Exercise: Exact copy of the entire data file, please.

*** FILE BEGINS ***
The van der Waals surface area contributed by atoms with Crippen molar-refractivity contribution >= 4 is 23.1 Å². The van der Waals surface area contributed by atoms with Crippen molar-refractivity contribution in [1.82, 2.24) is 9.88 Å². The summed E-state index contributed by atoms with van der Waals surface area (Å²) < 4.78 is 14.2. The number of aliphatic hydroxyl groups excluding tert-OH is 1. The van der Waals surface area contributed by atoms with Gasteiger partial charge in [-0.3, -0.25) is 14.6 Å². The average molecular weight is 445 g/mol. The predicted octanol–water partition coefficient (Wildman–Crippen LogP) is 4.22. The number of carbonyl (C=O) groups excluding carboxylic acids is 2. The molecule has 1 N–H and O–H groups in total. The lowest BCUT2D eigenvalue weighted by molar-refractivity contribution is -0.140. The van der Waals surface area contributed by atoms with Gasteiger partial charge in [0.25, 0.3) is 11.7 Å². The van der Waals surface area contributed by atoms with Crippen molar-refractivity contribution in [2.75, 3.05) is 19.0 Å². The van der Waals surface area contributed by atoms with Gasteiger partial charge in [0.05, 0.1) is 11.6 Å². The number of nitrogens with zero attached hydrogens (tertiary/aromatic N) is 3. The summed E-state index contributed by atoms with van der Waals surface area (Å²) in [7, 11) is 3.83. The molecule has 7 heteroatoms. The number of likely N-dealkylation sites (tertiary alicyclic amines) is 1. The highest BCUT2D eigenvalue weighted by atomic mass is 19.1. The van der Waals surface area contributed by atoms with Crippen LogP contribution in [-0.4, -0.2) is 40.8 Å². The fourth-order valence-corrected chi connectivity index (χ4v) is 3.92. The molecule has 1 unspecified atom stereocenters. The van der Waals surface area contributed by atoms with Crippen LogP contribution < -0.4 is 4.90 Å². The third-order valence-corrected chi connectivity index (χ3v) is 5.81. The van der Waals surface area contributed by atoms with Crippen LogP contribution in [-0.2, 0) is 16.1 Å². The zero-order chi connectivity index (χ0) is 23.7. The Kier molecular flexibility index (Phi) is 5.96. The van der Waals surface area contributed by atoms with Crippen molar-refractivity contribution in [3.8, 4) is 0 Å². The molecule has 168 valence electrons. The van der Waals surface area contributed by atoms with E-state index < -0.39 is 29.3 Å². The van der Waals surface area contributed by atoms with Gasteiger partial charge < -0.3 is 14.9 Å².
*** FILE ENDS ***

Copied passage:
The van der Waals surface area contributed by atoms with Crippen molar-refractivity contribution >= 4 is 23.1 Å². The van der Waals surface area contributed by atoms with Crippen molar-refractivity contribution in [1.82, 2.24) is 9.88 Å². The summed E-state index contributed by atoms with van der Waals surface area (Å²) < 4.78 is 14.2. The number of aliphatic hydroxyl groups excluding tert-OH is 1. The van der Waals surface area contributed by atoms with Gasteiger partial charge in [-0.3, -0.25) is 14.6 Å². The average molecular weight is 445 g/mol. The predicted octanol–water partition coefficient (Wildman–Crippen LogP) is 4.22. The number of carbonyl (C=O) groups excluding carboxylic acids is 2. The molecule has 1 N–H and O–H groups in total. The lowest BCUT2D eigenvalue weighted by molar-refractivity contribution is -0.140. The van der Waals surface area contributed by atoms with Gasteiger partial charge in [0.25, 0.3) is 11.7 Å². The van der Waals surface area contributed by atoms with Crippen molar-refractivity contribution in [2.75, 3.05) is 19.0 Å². The van der Waals surface area contributed by atoms with Gasteiger partial charge in [0.05, 0.1) is 11.6 Å². The number of nitrogens with zero attached hydrogens (tertiary/aromatic N) is 3. The summed E-state index contributed by atoms with van der Waals surface area (Å²) in [7, 11) is 3.83. The molecule has 7 heteroatoms. The number of likely N-dealkylation sites (tertiary alicyclic amines) is 1. The highest BCUT2D eigenvalue weighted by atomic mass is 19.1. The van der Waals surface area contributed by atoms with Crippen LogP contribution in [-0.4, -0.2) is 40.8 Å². The fourth-order valence-corrected chi connectivity index (χ4v) is 3.92. The molecule has 1 unspecified atom stereocenters. The van der Waals surface area contributed by atoms with Crippen LogP contribution < -0.4 is 4.90 Å². The third-order valence-corrected chi connectivity index (χ3v) is 5.81. The van der Waals surface area contributed by atoms with Crippen LogP contribution in [-0.2, 0) is 16.1 Å². The zero-order chi connectivity index (χ0) is 23.7. The Kier molecular flexibility index (Phi) is 5.96. The van der Waals surface area contributed by atoms with Crippen molar-refractivity contribution in [3.8, 4) is 0 Å². The molecule has 168 valence electrons. The van der Waals surface area contributed by atoms with E-state index < -0.39 is 29.3 Å². The van der Waals surface area contributed by atoms with Gasteiger partial charge < -0.3 is 14.9 Å².